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Oracle of Delphi

GM's CEO lost credibility in Opel mess

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There were so many reasons for the departure of Fritz Henderson from the top spot at taxpayer-owned General Motors Co., it's tough to pick just one.

Could it be Chairman "Big Ed" Whitacre's "take charge" personality? Or the embarrassing end of the once-golden Saturn brand? Or the near end of Saab? Or that little matter of pulling off an initial public offering next year while still losing money?

And how about ex-government car czar Steven Rattner calling for "new blood"? No doubt, all those issues figured in, and there's little question that GM's current leaders want the old insiders out.

But from a business standpoint, the one factor that made Henderson look the worst was Opel.

Henderson got his job eight months ago because he knew GM and he knew cars. An outsider, the thinking went, lacked his perspective on what the company needed to keep as it slashed operations through a federally funded bankruptcy.

So it's difficult to fathom why Henderson would want to unload Opel, the German automaker with a history as long as its parent -- and a design record arguably surpassing it. In fact, Opel's Ruesselsheim R&D Center and small-car platform represent a big part of GM's future.

Most Americans who think of GM as the quintessential Detroit automaker probably haven't looked at the company's latest financial results. GM is seeing its best growth outside of North America, and its continued path out of the depths depends on expanding its international business.

In China, GM has a surprise hit in the Buick Regal. Under its skin, that car's an Opel.

From Russia to Latin America, consumers are embracing GM-badged vehicles with Opel roots. The U.S. is getting the Regal next year, and GM already sells the German-engineered Chevy Malibu and Buick LaCrosse in North America.

Considering that GM needs Opel more than Opel needs GM, maybe Henderson pushed to dump it for the wrong reasons. Was he so eager to prove that his new GM could make a quick decision, unlike the old GM, that he didn't look past the end of his nose?

To be fair to Henderson, Opel loses money, and cutting a money loser that can't be fixed quickly is taking a page straight from Reorganization 101.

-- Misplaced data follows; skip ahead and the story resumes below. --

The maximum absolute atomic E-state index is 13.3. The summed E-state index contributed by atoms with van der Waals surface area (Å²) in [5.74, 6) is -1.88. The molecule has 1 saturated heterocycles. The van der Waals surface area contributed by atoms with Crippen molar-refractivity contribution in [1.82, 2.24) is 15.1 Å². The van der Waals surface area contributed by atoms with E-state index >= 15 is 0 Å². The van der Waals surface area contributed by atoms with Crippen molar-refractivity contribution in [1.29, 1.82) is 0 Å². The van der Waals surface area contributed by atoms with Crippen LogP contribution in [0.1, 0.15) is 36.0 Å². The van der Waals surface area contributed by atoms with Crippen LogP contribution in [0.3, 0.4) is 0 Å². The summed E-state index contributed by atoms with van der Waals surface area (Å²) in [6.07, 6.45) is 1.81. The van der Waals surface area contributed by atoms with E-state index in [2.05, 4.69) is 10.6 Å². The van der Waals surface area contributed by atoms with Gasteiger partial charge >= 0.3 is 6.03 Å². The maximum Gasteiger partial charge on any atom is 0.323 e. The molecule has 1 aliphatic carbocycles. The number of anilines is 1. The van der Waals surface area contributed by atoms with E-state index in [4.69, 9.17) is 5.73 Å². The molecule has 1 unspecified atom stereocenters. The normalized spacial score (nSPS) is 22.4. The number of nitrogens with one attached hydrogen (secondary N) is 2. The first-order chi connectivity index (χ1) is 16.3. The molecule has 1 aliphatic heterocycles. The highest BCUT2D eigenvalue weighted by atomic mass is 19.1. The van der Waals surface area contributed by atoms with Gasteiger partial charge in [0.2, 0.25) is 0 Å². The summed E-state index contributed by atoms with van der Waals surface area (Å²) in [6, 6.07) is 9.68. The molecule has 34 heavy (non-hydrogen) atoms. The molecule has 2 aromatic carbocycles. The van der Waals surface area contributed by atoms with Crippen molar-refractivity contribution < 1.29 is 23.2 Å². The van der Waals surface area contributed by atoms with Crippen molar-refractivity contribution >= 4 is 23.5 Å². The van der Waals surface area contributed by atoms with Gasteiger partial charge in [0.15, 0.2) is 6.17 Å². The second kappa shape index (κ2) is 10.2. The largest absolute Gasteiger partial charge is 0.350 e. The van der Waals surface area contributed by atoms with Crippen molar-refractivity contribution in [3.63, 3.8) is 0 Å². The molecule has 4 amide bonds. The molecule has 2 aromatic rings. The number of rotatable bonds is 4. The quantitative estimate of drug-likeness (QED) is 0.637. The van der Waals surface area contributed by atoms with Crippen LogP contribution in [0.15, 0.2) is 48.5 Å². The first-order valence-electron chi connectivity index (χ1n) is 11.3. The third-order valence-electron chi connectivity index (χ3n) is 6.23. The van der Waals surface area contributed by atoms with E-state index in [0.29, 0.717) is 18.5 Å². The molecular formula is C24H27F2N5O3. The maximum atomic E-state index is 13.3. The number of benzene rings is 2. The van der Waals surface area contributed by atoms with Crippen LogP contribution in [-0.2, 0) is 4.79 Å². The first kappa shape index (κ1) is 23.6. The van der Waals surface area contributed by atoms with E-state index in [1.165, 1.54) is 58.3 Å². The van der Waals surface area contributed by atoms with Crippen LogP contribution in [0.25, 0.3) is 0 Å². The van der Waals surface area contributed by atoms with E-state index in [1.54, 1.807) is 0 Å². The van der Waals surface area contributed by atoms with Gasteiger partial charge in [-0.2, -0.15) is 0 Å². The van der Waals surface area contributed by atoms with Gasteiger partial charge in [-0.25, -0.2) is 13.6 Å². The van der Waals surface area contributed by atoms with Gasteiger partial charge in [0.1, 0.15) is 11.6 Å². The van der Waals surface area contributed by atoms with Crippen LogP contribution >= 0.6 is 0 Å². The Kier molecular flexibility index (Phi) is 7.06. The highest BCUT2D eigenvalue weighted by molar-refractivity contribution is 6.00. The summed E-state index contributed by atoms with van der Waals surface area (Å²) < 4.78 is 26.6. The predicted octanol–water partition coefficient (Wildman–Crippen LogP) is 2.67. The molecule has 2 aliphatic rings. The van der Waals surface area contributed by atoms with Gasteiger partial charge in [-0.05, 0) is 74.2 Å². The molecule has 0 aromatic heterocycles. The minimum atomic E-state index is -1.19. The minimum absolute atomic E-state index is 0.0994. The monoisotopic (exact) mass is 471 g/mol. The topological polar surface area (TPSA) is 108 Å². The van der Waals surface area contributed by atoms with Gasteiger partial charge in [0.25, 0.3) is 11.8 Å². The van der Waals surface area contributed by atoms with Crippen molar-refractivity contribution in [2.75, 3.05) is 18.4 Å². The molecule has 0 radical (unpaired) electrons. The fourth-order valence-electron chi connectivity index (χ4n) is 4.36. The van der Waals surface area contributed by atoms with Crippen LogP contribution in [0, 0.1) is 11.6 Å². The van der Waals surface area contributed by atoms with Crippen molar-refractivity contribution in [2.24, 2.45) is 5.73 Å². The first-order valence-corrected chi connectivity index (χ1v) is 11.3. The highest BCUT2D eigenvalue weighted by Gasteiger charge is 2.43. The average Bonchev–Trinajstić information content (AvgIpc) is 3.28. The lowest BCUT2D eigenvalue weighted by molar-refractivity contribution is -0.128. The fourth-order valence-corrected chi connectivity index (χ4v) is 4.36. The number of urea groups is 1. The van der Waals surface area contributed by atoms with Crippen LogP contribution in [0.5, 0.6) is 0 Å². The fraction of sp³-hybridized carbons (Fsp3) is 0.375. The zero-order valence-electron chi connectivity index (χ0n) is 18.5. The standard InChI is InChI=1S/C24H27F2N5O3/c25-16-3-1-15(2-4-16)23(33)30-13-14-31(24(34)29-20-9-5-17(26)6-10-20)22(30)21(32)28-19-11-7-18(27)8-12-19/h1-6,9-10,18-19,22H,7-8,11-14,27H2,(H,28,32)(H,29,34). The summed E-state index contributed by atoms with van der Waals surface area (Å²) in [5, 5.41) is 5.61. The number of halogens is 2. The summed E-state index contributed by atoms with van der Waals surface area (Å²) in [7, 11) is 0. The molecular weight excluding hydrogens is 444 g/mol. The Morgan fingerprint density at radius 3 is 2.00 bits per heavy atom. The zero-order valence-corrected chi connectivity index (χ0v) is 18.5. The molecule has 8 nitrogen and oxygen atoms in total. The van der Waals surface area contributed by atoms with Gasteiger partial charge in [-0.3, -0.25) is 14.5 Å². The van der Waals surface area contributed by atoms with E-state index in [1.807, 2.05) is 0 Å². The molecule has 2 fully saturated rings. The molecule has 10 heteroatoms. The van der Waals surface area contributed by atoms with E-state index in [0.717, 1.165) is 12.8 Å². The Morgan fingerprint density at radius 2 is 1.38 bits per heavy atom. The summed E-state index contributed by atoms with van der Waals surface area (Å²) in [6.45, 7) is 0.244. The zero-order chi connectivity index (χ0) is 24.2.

In an interview last month, right after GM reversed course and decided to keep Opel, GM Vice Chairman Bob Lutz said the decision to part with it was a fine balance between near- and long-term considerations, no matter how short-sighted it looks in retrospect.

"If your entire focus was how do we cut our losses the fastest (or) how to get a perennially money-losing operation off our backs ... we definitely would have gone through with the deal," Lutz said. "Four or five months ago, we would have done it."

When GM's board reversed the decision last month, overruling Henderson, his credibility as a corporate leader went "dead," said Daniel Dooley, principal at MorrisAnderson & Associates, a Chicago-based financial workout firm with long experience in the automotive industry.

After campaigning for Opel's sale, then publicly flip-flopping, Henderson lost all authority. As Dooley put it, "Business guys don't do that."

The move touched off an immediate wave of anger in Europe, where heavier-than-hoped-for layoffs loom. Henderson, a veteran of GM's overseas operations, flew across the Atlantic to make peace.

"Fritz Henderson is over there," Lutz said at the time. "They're meeting with everybody."

To no avail. At least Henderson collected some frequent-flier miles on his way out.

In the end, it may be all for the best, Dooley said: "This is a cultural purge that needs to happen at GM."



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